And I know it’s long gone,
And that magic’s not here no more,
And I might be okay,
But I’m not fine at all.
And I know it’s long gone
And there was nothing else I could do
And I forget about you long enough
To forget why I needed to…
Time won’t fly, it’s like I’m paralyzed by it
I’d like to be my old self again, but I’m still trying to find it
After plaid shirt days and nights when you made me your own
Now you mail back my things and I walk home alone
I remember it all too well.
– T. Swift
Marius, you’re no longer a child
I do not doubt you mean it well
But now there is a higher call.
Who cares about your lonely soul?
We strive toward a larger goal
Our little lives don’t count at all!
Accepting that I am nothing special is a freeing concept. I am a human being, just like any other, looking for love and meaning in life. I deserve nothing. I have every opportunity anyone else might. Ultimately, I don’t matter, there is a higher call, a larger call, that will continue on with or with out me. I can write this post, publish it, and in the ultimate grand scheme of things, it doesn’t matter that much. I can live my life anonymously, another face in the crowd. I mean nothing to anyone here. That is part of being an adult.
I arrive in PA. No housing is available.
My hiring paperwork is incomplete.
They decide to cancel the internship last minute.
They decide to keep the internship but someone else will be the intern instead.
I am the intern and I am the worst intern that ever graced the hospital.
I am wearing all the wrong clothes for the internship.
I do the internship and then I don’t have a job in January. In February. March. Or April…
What do I do while I wait for my real life to begin?
“You need a professional wardrobe.” Mom said as we sat in my grandparents basement, on the old couches that had always been apart of the decor but had been relegated to the basement for the past ten years. I sunk deeper into the old cushions.
“Professional?” My nose and mouth were raised in a half disgusted look, not the full on “Lorraine Face” that maybe the only sign that I am actually related to my dear grandmother and my dad and friends liked to tease me about, but still showing my dislike of the idea.
“You can’t wear jeans and t-shirts at your internship.”
I sighed, knowing she was right but having never really thought about it before. Another change. Can I really pull off a professional look? Find something professional yet functional for getting down and playing with kids all day and possibly getting messy? And comfortable? And then another sad thought crossed my mind. One more week of EFY and then I really have to grow up.
My two closest/longest/childhood best friends/cousins Kacie and Chandra got married this summer. Kacie in June. Chandra in August. Many of my friends are celebrating their one or two year wedding anniversaries. Many of them have babies already. Living the Mormon dream. We’re not even to our fifth high school reunion yet. They all make me feel so young. I’m not ready to trade my freedom in yet. I would be a terrible wife and mother. I’m too selfish. I don’t know enough yet.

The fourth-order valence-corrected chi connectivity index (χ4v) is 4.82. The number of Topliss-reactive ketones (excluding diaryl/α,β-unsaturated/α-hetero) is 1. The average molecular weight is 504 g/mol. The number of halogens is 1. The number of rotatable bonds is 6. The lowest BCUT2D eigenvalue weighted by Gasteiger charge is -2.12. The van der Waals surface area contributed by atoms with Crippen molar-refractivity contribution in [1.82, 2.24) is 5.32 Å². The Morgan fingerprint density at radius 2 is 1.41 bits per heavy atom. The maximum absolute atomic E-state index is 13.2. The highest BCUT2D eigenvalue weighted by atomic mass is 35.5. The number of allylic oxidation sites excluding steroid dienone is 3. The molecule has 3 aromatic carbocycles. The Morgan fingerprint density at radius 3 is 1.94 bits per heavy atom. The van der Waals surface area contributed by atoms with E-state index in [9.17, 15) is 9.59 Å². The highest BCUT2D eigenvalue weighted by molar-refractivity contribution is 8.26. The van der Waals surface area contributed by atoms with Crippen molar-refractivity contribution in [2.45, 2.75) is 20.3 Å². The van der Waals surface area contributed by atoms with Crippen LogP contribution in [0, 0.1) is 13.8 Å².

I got in my first car accident in April. It wasn’t my fault. My car was totaled. I was pretty banged up for a weekend. I had to deal with insurance and buy a new car while dealing with school, preparing for finals, applying for internships for after graduation, working, preparing to officially move out of my nightmare apartment and figuring out me and Blake. I felt stressed. I felt overwhelmed. I felt grown up.
I got called up for Jury duty in March. And I actually got picked. Despite having excellent excuses like a medical condition and school. They still picked me. I spent a week heading downtown to the courthouse and spending my whole day being a good citizen and participating in a fair trial for one of my peers. He really was one of my peers, about my age, and he had already made some bad choices that had ruined his life. We found him guilty. We sent him to prison. I was a part of that decision. I felt the weight of the responsibility. Many people older than me had never had that responsibility. I felt like a grown up.
Our deepest fear is not that we are inadequate. Our deepest fear is that we are powerful beyond measure. It is our light, not our darkness that most frightens us.’ We ask ourselves, Who am I to be brilliant, gorgeous, talented, and fabulous? Actually, who are you not to be? You are a child of God. Your playing small does not serve the world. There is nothing enlightened about shrinking so that other people will not feel insecure around you. We are all meant to shine, as children do. We were born to make manifest the glory of God that is within us. It is not just in some of us; it is in everyone and as we let our own light shine, we unconsciously give others permission to do the same. As we are liberated from our own fear, our presence automatically liberates others. – Marianne Williamson
- Grandpa died in the dead of winter.
- Annie died in the heat of the summer.
- Grandpa had been sick for over a year and we knew he would die soon.
- Annie died suddenly, in an instant.
- I said goodbye to Grandpa.
- I never said goodbye to Annie.
- Grandpa lived a long life.
- Annie’s life was short.
- I attended all of Grandpa’s viewings, spoke at his funeral, drove five hours to be with family and missed a week of school when he died.
- I didn’t get to attend Annie’s funeral, I was across the country at the time.
You can have your cake and eat it too, I should have known
Cause what good is good anyway
And having it all is just a state of mind
And I, I got no reason to cry
– Kacey Musgraves I Miss You